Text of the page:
It’s that time. Summer’s almost over, and the frosh are getting ready to enter college. Among shopping for new pillow cases and hoping your roomie isn’t too weird, don’t forget that all schools of higher education in Texas require a meningitis vaccine. It’s not just your school giving you more forms to confuse you; it’s actually the law here in Texas that you get and maintain your vaccination.
Don’t wait until the last minute, either. Vaccinations take 7-10 days to become effective, and most schools won’t let you register for classes before you have the vaccine, and it’s effective. That means you need to have it done at least ten days prior to registration, or you might get stuck registering too late and miss out on a lot of classes you want/need to take.
But why do the schools and the state care so much? What’s the big deal?
Meningitis is a disease that inflames the meninges, or the membranes that protect your central nervous system. It’s spread by the exchange of saliva (or throat secretions), and people who live in close quarters (hello quad dorm room!) are more likely to spread it. So say your not-too-weird roommate isn’t feeling great, and sneezes all over your toothbrush when he’s in the bathroom. There’s a perfect chance for transmission. Or you know how much you love washing dishes. Say you use a fork that’s not completely 100% home-dishwasher clean. Even sharing water bottles, food, or the best college pastime--kissing--can spread meningitis.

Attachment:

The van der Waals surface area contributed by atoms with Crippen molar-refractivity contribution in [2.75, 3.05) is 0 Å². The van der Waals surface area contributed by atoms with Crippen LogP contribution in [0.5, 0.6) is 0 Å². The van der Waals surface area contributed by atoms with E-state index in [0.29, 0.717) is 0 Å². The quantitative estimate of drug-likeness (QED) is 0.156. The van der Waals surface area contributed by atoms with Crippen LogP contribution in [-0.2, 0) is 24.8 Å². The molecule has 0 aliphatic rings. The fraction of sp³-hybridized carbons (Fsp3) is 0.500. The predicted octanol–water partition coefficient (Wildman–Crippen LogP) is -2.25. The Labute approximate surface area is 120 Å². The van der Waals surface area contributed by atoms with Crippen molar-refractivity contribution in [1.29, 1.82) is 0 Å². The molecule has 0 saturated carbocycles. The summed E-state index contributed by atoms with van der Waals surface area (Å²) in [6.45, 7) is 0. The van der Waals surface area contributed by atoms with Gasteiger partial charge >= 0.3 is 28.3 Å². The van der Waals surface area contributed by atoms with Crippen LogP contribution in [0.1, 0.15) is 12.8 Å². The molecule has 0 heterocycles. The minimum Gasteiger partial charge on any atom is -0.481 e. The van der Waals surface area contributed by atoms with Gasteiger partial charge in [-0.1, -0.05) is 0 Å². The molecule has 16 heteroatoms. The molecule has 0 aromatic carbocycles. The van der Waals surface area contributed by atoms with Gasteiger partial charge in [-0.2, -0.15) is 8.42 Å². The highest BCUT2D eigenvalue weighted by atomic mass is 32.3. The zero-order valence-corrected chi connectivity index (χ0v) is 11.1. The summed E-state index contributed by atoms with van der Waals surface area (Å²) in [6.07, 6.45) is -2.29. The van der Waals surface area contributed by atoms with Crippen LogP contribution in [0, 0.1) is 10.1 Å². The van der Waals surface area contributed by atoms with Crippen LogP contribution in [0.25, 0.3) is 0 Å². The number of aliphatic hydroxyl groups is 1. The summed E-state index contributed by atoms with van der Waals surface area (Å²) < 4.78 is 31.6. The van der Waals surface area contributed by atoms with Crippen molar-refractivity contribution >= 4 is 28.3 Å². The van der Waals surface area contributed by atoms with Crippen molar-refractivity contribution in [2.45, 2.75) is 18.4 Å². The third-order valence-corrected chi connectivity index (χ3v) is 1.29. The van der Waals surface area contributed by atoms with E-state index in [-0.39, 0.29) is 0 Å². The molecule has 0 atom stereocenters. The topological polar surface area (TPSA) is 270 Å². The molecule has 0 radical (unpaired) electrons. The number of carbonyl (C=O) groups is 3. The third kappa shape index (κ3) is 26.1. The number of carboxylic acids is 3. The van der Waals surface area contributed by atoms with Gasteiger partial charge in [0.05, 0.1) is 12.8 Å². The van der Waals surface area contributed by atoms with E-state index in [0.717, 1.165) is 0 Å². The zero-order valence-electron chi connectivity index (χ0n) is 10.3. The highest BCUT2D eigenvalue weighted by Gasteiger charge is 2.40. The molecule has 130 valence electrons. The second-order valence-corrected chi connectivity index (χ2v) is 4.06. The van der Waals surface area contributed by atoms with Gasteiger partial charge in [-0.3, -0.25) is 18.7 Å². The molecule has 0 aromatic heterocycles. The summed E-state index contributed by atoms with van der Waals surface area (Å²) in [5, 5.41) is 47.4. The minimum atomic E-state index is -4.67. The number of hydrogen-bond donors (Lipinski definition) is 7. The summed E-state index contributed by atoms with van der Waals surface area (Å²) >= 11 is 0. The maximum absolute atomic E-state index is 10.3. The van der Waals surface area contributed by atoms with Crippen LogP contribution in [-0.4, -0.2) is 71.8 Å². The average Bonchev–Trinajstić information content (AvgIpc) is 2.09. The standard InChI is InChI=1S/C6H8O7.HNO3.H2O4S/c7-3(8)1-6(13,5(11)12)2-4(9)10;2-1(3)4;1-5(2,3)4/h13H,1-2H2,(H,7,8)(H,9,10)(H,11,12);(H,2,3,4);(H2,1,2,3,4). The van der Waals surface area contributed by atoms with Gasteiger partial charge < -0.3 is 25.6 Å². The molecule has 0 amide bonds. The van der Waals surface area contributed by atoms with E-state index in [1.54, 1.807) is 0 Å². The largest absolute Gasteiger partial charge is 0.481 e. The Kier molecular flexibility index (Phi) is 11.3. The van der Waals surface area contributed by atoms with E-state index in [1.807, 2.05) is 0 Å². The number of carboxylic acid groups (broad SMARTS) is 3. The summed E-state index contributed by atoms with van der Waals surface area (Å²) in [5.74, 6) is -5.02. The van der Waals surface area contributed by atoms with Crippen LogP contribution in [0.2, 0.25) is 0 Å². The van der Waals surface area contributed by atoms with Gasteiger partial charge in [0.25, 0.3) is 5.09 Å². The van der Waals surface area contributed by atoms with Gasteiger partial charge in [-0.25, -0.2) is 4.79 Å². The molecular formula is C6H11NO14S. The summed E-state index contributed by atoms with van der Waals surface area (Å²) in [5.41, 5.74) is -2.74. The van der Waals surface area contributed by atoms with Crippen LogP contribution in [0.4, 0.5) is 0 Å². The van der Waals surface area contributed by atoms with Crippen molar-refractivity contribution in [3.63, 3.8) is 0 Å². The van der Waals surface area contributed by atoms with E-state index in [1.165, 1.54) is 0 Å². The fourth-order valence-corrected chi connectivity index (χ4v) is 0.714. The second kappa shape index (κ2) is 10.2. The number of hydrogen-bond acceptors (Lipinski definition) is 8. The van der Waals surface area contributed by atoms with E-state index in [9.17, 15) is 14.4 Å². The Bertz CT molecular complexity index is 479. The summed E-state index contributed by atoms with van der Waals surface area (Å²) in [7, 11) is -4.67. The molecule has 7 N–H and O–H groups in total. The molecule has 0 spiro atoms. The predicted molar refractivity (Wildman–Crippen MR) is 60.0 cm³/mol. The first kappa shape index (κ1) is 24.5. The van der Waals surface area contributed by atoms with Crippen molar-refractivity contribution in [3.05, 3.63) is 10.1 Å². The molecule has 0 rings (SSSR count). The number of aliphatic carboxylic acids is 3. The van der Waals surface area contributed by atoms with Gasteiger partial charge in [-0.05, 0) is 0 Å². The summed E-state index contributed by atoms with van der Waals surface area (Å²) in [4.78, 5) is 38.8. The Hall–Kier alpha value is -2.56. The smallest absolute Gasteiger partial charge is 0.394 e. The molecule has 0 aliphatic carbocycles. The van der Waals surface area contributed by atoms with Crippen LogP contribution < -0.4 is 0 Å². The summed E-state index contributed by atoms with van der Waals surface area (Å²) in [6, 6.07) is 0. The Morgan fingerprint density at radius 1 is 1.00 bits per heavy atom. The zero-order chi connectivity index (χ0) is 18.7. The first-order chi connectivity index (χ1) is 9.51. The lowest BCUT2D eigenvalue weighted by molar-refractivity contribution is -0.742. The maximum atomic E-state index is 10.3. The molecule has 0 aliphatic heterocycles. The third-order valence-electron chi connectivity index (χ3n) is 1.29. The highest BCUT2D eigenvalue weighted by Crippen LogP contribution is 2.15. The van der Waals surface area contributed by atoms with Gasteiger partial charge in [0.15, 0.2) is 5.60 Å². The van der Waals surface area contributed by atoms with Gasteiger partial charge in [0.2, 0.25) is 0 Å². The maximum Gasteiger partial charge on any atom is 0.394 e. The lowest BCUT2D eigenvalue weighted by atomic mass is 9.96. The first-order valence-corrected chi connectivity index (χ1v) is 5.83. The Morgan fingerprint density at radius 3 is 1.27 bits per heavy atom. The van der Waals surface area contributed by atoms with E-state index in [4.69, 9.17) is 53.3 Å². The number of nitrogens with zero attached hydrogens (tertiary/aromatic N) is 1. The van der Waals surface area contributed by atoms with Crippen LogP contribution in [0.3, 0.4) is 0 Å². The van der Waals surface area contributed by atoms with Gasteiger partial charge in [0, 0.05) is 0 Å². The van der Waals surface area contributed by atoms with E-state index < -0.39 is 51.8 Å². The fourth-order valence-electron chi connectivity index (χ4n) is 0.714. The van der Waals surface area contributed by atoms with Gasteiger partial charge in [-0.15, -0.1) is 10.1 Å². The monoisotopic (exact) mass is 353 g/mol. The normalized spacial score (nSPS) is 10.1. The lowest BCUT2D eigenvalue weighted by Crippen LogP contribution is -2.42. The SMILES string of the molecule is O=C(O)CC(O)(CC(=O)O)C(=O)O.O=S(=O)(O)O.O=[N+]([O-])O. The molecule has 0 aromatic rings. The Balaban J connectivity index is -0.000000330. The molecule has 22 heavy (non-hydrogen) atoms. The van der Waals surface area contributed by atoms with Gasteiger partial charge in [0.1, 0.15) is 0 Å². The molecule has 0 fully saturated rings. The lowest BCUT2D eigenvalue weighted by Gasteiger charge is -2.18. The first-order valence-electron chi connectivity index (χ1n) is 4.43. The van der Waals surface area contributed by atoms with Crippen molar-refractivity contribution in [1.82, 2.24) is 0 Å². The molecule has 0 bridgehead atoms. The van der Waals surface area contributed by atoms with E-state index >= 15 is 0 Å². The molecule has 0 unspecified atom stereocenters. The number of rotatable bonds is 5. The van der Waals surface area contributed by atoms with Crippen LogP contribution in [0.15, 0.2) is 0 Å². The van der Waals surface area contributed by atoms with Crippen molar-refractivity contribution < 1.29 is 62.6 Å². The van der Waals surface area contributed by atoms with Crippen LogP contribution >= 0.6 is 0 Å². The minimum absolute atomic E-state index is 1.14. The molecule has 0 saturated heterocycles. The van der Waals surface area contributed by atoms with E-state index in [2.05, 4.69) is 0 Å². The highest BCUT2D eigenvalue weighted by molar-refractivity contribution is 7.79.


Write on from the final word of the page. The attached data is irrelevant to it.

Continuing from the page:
Symptoms of meningitis include:
- Rash or purple patches on skin
- Severe headache
- Light sensitivity
- Confusion and sleepiness
- Stiff neck
- High fever
Meningitis can be very nasty. You really don’t want to catch it. It could potentially cause hearing loss, blindness, coma, kidney failure, limb damage requiring amputation, convulsions, learning disabilities and even death.
But wait, we can fix everything with antibiotics, right?
Well, you can treat meningitis with antibiotics if it’s caught early. But that doesn’t guarantee a cure, while the vaccination is effective against 4 out of 5 of the most common bacterial types that cause meningitis. Vaccination is very safe, with little to no side effects in most patients. Even when caught early and treated with antibiotics, meningitis can still cause permanent disability or death.
It is possible to decline the vaccination if it will cause you medical problems or if your religion denies vaccinations. However, this can take a while. At Texas Tech, for example, they require a notarized affidavit and warn that it can take “a significant amount of time. Begin well in advance of your intended registration date.”
Yes, we have the vaccine! Walk in any day 8-8 to get your shot, and head on out to your close-quarters-sharing-water-bottles adventure!
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